Finding ways to grow sales has never been tougher. Despite obstacles like robust competition, a fragmented media environment and growing piles of data, a handful of companies are still finding growth opportunities within their existing customer bases. In fact, by identifying a category’s ‘Super Consumers’ – those consumers that spend a lot and engage a lot, companies are tailoring their marketing and sales efforts to boost incremental sales—even when category sales are flat.
According to Eddie Yoon, Principal at the Cambridge Group, finding and delighting your Super Consumers is a way of growing your business without any more complexity. “The opportunity is right there, and companies can tap into their Super Consumers using the data and information they already have and are working with,” says Yoon.
SUPER CONSUMERS ARE THE SWEET SPOT BETWEEN THOSE THAT SPEND A LOT AND THOSE THAT CARE A LOT.
Super Consumers sit at the intersection of heavy users and highly involved consumers, which means they’re both emotionally and economically involved in the category.
According to Nielsen research, this group of consumers in the US account for 10 percent of a category’s customers and anywhere from 30 to 70 percent of a brand’s sales. They represent a key opportunity for brands looking for growth when growth is elusive.
Super Consumers are just as lucrative in the Australian market. Greg Dring, Nielsen’s Head of Demand Strategy for the Pacific says, “Looking across all FMCG categories in Australia we found there is a group of consumers in every category that spend a lot and care a lot. On average, they make up 10-15 percent of households and more than double that in sales. They have a hidden appetite to buy more even in the most unlikely product categories.”
“When companies prioritize these Super Consumers they see unprecedented growth, with a direct correlation between brand share of category dollars and brand share of Super Consumer spend,” says Dring.
By flipping the lens to look at Super Consumers, rather than the more ‘traditionally used’ category users, lapsed users or switchers, companies open up a whole slew of possibilities and insights that hadn’t previously been recognised to drive growth.
CASE EXAMPLE: CHEESY LOVE MELTS HEARTS OF KRAFT’S SUPER CONSUMERS
Just over a year ago, Nielsen, through its wholly-owned subsidiary The Cambridge Group, was engaged by Kraft’s senior leadership to help rejuvenate growth for its cheese/dairy business unit.. Velveeta, a processed, unrefrigerated ‘cheese food’, was experiencing flat to declining sales as demand shifted towards natural and organic non processed cheeses.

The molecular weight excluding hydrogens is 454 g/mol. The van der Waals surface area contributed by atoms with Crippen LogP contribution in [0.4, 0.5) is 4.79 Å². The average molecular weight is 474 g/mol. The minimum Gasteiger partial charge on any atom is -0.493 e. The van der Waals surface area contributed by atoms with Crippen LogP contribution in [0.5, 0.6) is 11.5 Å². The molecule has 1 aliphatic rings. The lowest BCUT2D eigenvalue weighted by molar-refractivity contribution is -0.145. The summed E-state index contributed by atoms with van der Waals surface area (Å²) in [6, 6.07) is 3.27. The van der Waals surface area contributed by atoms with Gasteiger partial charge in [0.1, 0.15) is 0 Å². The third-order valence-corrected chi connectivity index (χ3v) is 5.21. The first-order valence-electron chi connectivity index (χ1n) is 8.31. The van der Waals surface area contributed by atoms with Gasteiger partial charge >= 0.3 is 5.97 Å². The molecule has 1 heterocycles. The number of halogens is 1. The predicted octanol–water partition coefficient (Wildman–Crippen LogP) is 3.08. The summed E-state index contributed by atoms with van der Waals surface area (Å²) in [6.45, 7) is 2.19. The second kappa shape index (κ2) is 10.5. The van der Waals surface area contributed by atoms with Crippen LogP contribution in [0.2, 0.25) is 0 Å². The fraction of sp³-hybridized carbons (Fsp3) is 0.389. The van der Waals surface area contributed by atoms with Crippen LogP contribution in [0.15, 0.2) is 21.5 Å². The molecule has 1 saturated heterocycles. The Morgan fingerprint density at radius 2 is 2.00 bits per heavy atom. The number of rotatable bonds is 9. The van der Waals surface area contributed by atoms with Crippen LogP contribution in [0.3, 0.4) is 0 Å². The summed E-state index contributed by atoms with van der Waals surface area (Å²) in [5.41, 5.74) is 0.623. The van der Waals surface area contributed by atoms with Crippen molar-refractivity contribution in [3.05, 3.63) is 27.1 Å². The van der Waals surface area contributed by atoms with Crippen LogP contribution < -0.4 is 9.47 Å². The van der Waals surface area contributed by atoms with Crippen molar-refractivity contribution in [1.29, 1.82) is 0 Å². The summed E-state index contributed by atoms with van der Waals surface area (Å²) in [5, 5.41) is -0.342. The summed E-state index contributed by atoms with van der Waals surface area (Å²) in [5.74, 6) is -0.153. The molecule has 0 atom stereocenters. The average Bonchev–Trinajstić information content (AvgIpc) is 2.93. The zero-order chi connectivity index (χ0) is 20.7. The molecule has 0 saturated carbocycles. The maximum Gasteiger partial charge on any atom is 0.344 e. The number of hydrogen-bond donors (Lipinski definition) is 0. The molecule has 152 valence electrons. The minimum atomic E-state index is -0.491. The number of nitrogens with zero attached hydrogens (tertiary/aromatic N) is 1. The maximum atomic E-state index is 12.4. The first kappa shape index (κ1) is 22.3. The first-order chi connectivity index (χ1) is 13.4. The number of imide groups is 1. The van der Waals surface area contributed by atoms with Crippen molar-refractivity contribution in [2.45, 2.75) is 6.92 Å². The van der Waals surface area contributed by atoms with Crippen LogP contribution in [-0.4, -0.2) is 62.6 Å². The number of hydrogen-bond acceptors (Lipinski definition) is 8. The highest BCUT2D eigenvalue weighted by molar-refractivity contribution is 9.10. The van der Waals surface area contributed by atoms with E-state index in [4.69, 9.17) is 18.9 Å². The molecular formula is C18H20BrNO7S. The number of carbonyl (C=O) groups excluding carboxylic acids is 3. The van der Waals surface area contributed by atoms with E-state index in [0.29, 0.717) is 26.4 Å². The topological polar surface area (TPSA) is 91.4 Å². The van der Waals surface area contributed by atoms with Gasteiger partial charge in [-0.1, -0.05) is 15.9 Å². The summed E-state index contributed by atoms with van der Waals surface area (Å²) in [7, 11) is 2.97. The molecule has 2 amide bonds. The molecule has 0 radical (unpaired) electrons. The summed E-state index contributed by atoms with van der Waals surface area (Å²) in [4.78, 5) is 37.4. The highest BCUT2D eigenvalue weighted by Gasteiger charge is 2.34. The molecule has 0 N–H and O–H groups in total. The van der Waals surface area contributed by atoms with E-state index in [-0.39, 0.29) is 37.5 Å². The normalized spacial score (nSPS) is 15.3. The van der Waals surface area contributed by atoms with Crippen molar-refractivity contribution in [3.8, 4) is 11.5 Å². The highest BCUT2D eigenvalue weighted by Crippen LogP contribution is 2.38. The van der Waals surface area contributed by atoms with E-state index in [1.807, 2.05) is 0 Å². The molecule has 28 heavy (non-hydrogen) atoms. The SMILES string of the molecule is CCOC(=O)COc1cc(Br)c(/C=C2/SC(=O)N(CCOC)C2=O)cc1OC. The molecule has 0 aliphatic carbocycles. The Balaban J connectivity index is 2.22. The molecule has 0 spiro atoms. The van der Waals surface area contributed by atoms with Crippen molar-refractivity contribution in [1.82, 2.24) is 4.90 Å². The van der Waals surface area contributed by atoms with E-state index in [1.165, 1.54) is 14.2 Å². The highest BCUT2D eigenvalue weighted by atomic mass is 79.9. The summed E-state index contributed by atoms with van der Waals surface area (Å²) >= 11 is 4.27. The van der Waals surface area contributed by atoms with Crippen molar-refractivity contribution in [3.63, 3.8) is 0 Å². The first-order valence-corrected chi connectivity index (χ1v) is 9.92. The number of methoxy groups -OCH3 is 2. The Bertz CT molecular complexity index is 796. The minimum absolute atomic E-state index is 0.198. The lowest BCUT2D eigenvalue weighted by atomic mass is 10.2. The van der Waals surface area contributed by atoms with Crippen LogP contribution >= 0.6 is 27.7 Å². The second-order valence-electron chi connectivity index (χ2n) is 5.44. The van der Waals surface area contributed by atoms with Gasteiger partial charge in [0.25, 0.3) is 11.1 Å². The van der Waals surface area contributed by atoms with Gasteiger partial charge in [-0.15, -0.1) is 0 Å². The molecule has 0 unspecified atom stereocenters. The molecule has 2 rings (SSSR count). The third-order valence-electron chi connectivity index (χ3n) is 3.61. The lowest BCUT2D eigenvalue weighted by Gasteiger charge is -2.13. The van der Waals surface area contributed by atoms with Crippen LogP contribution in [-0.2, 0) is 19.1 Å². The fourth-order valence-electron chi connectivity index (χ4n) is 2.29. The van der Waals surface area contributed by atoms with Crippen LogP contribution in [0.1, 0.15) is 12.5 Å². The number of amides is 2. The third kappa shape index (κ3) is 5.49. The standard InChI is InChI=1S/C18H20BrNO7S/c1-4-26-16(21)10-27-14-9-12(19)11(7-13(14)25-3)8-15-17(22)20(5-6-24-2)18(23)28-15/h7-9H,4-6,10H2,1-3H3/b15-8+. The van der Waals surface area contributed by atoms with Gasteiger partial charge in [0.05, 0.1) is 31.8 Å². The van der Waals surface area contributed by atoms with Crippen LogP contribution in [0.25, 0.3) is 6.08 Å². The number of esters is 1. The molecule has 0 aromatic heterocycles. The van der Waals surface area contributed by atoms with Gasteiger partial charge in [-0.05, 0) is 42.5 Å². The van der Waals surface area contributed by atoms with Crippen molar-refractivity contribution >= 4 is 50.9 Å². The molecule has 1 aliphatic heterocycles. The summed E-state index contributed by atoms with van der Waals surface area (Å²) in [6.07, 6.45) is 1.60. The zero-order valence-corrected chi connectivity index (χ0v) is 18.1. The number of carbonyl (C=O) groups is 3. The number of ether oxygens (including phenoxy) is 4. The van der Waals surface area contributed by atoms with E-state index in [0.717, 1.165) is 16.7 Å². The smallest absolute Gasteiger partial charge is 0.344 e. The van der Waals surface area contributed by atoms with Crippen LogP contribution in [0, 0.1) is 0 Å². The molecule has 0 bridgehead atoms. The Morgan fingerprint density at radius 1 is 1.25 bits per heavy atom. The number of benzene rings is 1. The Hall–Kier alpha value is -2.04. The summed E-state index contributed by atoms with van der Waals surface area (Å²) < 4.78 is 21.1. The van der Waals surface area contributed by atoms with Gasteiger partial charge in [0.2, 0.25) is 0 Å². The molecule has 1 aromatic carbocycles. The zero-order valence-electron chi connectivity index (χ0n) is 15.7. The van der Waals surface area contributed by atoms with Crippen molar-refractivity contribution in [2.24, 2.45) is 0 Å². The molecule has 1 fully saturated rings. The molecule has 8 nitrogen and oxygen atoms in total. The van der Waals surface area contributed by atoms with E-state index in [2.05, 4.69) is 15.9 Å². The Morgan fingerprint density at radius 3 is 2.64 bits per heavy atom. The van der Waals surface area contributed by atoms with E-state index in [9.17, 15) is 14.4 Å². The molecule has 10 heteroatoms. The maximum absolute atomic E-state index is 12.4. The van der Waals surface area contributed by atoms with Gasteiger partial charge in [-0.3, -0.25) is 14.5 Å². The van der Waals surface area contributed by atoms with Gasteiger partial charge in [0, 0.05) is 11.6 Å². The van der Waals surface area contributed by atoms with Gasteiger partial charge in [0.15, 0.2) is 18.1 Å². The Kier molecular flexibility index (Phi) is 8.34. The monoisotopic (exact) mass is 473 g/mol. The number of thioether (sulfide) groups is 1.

1. Identifying the Super Consumer:
By recognising a strong Super Consumer base that hadn’t been previously tapped into – the ‘hot melted cheese Super Consumer’, Velveeta cheese was identified as a growth opportunity. This Super Consumer represented 10 percent of Velveeta’s consumers, but drove 30-40 percent of sales and more than 50 percent of profit. Their unifying characteristic? A love and passion for the product and a diverse range of uses for it.
2. Innovating through the lens of the Super Consumer:
Those Super Consumers had unmet needs – they craved more usage inspiration for their beloved cheese. By viewing Velveeta in the broader melted cheese category rather than the previous cheese loaf, Kraft was able to reinvent the way Velveeta could be used, which informed product development. Recently launched products such as refrigerated Velveeta slices and refrigerated shredded Velveeta had performed surprisingly strongly, which took on incremental importance in light of the valuable Super Consumer strategy. The range of new product launches as a result of these insights delivered more than $100 million in sales for Kraft so far.
3. Retail optimisation:
Activating against the Super Consumer also drove in-store decision making. Based on Super Consumer insights, some retail partners began moving Velveeta to the refrigerated dairy aisle, where products have a much higher rate of sales.
Not only did Velveeta see a notable uplift in brand growth – ahead of the competition and category, but just as importantly managers believe they have a found a viable growth strategy.
THE SUPER CONSUMER IN ONE CATEGORY IS THE SUPER CONSUMER IN AT LEAST NINE OTHER CATEGORIES
When manufacturers and retailers work together to activate the super consumer; the benefits go beyond just the category a brand plays in. There is clear insight into action that the retailer can take to win across at least nine other categories.
This is incredibly powerful for mega brands; brands that span multiple categories (e.g. Nestle, Dove, Huggies and Heinz). For these brands, rather than having a different target consumer for every category, companies can identify a single Super Consumer that cares a lot and spends a lot across all of their categories. Finding and delighting this Super Consumer enables a mega brand to effectively develop loyalty strategies and optimise growth across not just one, but multiple categories they play in.
Activating against the group of consumers who are already engaged and listening can be the key to unlocking a layer of growth that might otherwise remain elusive.
These insights were presented live on stage at Nielsen’s Consumer 360 conference (July 31 – Aug. 1, Fairmont Resort, Blue Mountains). Eddie Yoon, Principal at the Cambridge Group, presented his views on the big challenges for brands in the future. Does globalisation help or hinder brand development? How do we find the consumers and audiences for existing brands? And who is doing a good job of creating big outcomes for their brands?
- Nielsen TV: On the Hunt for Super Consumers, March 31, 2014